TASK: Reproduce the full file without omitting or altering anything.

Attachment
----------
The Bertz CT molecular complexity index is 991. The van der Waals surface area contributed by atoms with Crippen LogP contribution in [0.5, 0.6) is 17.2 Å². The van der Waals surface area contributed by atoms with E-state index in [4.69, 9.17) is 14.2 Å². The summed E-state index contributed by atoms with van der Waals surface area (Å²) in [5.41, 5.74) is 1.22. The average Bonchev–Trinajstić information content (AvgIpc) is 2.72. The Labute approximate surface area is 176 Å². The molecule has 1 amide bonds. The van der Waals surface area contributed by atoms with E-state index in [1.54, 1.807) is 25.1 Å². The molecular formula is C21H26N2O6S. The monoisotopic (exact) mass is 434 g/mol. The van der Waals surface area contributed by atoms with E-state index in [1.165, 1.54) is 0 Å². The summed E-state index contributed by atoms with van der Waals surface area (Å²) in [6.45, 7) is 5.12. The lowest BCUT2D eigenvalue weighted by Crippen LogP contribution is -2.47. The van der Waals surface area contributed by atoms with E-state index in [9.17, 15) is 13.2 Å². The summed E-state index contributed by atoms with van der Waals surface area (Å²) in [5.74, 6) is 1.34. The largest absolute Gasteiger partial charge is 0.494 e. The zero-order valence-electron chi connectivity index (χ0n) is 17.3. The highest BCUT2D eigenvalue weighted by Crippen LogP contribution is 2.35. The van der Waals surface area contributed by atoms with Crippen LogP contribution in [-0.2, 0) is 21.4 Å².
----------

The Bertz CT molecular complexity index is 991. The van der Waals surface area contributed by atoms with Crippen LogP contribution in [0.5, 0.6) is 17.2 Å². The van der Waals surface area contributed by atoms with E-state index in [4.69, 9.17) is 14.2 Å². The summed E-state index contributed by atoms with van der Waals surface area (Å²) in [5.41, 5.74) is 1.22. The average Bonchev–Trinajstić information content (AvgIpc) is 2.72. The Labute approximate surface area is 176 Å². The molecule has 1 amide bonds. The van der Waals surface area contributed by atoms with E-state index in [1.54, 1.807) is 25.1 Å². The molecular formula is C21H26N2O6S. The monoisotopic (exact) mass is 434 g/mol. The van der Waals surface area contributed by atoms with E-state index in [1.165, 1.54) is 0 Å². The summed E-state index contributed by atoms with van der Waals surface area (Å²) in [6.45, 7) is 5.12. The lowest BCUT2D eigenvalue weighted by Crippen LogP contribution is -2.47. The van der Waals surface area contributed by atoms with E-state index in [9.17, 15) is 13.2 Å². The summed E-state index contributed by atoms with van der Waals surface area (Å²) in [5.74, 6) is 1.34. The largest absolute Gasteiger partial charge is 0.494 e. The zero-order valence-electron chi connectivity index (χ0n) is 17.3. The highest BCUT2D eigenvalue weighted by Crippen LogP contribution is 2.35. The van der Waals surface area contributed by atoms with Crippen LogP contribution in [-0.2, 0) is 21.4 Å².